Monday, September 19, 2011
This card was produced by Detroit Publishing, and I've always felt the "Detroit" cards were kind of special.
Detroit Publishing started in the later part of the 19th century as Detroit Photographic Co., then changed their name to Detroit Publishing in 1905. I believe they went out of business in 1924. Detroit Photographic (later Publishing) apparently received the right to use a process called "Photochrome" in North America. This was a process developed by a company in Zurich & it was used for coloring black and white photography. I think. On later "Detroit" cards they call the process "Phostint", and say they're the only one who use it.
This process is what makes these cards a bit special. The color & image is sharper and more detailed than other cards, and they have a look to them I can recognize immediately. All things being equal, I'll charge a little more for a "Detroit" card than I will for others. They are better quality.
Detroit Publishing subjects are pretty much anything - this one is a High School in Fitchburg, Mass. There are a lot of scenic cards, a lot of urban scenes and so on. And like all postcards from this era, they document things and a way of living that no longer exist. There are still many to be had, and they are relatively inexpensive.
I can estimate the age of this card within a couple of years - it is 104 to 106 years old. Its an undivided back card - after 1907 the back of the cards were divided for an address & message. Also the caption (which you can't see in the photo posted here) says "Detroit Publishing". I know that name wasn't used until 1905, so this card was created in 1905 or 1906, perhaps early 1907 at the latest.
I have no idea if the scene it captured still exists - my guess is that it doesn't.
Friday, September 16, 2011
This is a Victorian Trade Card, probably from the 1880s. These cards were used as advertisments for businesses, and I believe were given out free to customers. Many people collected them, pasted them into scrapbooks and such, and over time I suppose had a very eclectic set of small pictures. Taken as a whole they are very good documentation of 19th century fashion, social history & values. Maybe.
Frequently the illustrations had nothing to do with the business they were used to advertise. Printing on he back of this one advertises J. Henrich & Co, Teas, Coffees & Spices, 503 N. Third Ave., New York, which has nothing to do with a couple of miniature toga wearing children setting a large egg shell afloat. But it's interesting just the same.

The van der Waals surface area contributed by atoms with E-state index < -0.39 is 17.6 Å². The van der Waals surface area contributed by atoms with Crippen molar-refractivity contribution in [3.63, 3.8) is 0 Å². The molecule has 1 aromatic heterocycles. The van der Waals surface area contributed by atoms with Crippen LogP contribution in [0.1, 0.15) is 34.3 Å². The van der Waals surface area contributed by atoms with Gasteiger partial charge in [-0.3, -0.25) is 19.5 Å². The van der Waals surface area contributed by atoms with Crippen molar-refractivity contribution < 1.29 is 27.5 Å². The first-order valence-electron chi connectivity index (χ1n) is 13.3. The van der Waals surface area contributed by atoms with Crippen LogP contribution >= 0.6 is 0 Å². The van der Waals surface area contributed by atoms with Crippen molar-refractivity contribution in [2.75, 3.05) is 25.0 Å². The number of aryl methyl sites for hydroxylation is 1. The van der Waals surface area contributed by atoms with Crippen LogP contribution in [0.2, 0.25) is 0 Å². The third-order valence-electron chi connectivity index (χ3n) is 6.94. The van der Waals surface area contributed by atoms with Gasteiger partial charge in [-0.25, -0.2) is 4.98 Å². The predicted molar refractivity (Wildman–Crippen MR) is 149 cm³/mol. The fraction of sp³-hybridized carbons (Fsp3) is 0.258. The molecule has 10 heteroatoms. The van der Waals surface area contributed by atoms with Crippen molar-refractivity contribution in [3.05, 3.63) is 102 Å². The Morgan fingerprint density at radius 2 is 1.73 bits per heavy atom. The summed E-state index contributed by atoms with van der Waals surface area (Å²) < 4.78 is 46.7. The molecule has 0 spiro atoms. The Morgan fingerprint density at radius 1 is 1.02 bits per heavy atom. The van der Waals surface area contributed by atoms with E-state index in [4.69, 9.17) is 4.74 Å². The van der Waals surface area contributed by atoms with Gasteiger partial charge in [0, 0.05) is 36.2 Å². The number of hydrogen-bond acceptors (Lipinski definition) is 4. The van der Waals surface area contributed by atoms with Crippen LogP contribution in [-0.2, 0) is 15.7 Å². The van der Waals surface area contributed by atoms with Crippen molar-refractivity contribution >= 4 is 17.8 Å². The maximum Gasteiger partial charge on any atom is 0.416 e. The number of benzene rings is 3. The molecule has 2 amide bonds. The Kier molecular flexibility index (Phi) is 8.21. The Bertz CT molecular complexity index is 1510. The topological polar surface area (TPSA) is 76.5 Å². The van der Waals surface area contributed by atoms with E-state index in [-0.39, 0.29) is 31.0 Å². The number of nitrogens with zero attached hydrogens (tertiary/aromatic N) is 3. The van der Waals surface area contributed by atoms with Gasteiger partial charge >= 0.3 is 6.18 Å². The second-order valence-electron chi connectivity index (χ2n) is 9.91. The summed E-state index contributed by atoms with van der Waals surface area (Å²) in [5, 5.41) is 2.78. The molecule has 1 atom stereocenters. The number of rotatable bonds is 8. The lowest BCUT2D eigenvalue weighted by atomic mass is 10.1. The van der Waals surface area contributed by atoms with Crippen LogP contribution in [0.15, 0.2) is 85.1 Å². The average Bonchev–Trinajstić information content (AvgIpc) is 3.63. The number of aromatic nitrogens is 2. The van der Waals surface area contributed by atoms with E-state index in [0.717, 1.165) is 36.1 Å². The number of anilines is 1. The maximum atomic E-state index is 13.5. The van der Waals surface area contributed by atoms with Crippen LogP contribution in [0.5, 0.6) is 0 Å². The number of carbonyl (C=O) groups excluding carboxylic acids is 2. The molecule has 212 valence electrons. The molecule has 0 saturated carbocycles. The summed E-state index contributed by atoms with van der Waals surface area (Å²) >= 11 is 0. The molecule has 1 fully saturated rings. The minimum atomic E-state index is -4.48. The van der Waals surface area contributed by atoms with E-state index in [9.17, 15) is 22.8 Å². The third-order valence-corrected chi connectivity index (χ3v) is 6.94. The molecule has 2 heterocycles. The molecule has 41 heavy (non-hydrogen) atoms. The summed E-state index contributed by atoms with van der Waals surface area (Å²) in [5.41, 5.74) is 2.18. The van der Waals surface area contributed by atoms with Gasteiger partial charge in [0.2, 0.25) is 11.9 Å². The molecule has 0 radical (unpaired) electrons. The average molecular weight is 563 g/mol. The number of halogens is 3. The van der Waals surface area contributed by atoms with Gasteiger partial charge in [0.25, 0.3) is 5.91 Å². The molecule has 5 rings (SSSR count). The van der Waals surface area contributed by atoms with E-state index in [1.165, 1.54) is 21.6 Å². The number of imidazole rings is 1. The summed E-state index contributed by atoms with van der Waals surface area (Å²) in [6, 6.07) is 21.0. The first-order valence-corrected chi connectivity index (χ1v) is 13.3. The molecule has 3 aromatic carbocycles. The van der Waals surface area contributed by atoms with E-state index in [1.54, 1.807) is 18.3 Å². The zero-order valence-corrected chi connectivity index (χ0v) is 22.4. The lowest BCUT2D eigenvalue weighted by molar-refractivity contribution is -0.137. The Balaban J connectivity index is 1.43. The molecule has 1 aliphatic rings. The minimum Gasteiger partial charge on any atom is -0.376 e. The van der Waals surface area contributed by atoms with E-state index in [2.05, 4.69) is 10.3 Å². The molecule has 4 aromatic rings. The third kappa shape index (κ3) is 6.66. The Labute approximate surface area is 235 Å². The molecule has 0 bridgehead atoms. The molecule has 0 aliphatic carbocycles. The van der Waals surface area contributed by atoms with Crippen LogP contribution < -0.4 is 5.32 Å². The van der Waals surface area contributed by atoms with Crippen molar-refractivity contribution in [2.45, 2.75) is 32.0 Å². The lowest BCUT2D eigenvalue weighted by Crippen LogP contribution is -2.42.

Also, its quite possible this same picture was used to advertise a completely different business - I've seen examples of that along the way. This was a time when any kind of truth in advertising laws did not exist, and not only did completely different businesses use the same pictures to advertise their product, they also made pretty much any claim about it they could think up. Lots of snake oil out there in the 19th century world.
Monday, September 5, 2011
This is a standard/chrome postcard of the CBS building in Columbia Square, Hollywood, California. Radio station KNX studios were there.
What I like about this postcard are the three cars - the solid green one and the two 2-tones. I'm not up on my automotive history so I can't really say what year, make or model these are, but they scream late 1950s. Back when cars were made of steel, back when they didn't have seat belts or a thousand other saftey systems we take for granted today, back when if you hit something while driving there was a good chance somebody was going to die.
These three cars were everyday vehicles, nothing special about them, anybody who had a job and wanted one could buy one. They were big, solid, powerful machines, with V8 engines and lots of horsepower. They just don't make them like this anymore.
I digress. I don't know the exact date of this card, but I assume it's from the late 1950s, because of the type of card it is & the way the cars look. In the original card, the colors are a bit sharper than what I have displayed here. It is very hard to get everything exact, no matter if you use a scanner, or like me, a digital camera and a light box. In the original, the sky is a dark rich blue, and I can't reproduce that without putting everything else out of whack. It's the limitation of digital photography, my freeware photo editing software and my abilities, but I do the best I can.
Friday, September 2, 2011
This is a CDV photo of a young woman, taken by H. A. Krull in Neu-Strelitz, Germany. What I find interesting about this is the hat she is wearing. In our eBay listing we called it a "Santa Claus" hat, but I'm sure it's not. It has a fringe with some sort of plume behind it, and they are probably white. The cap is a dark color, but which dark color is anybody's guess. She is also wearing a long necklace, perhaps with a locket, earrings, and a ring on her right hand.
Neu-Strelitz is north of Berlin.
On the back of this card is photographer information and a couple of medallions. Photographers, especailly European photographers, would frequently include copies of awards they had won on the backing of the photograph. One of the medallions on this one has a date of 1863.
If this were an American CDV, I'd estimate it from the 1880s, just by the physical characteristics of the photo and the backing. It's possible this is from the 1880s also, but since it's from Europe I can't be positive. It may be earlier. But I think 1880s would be a good estimate. No matter what - it's old.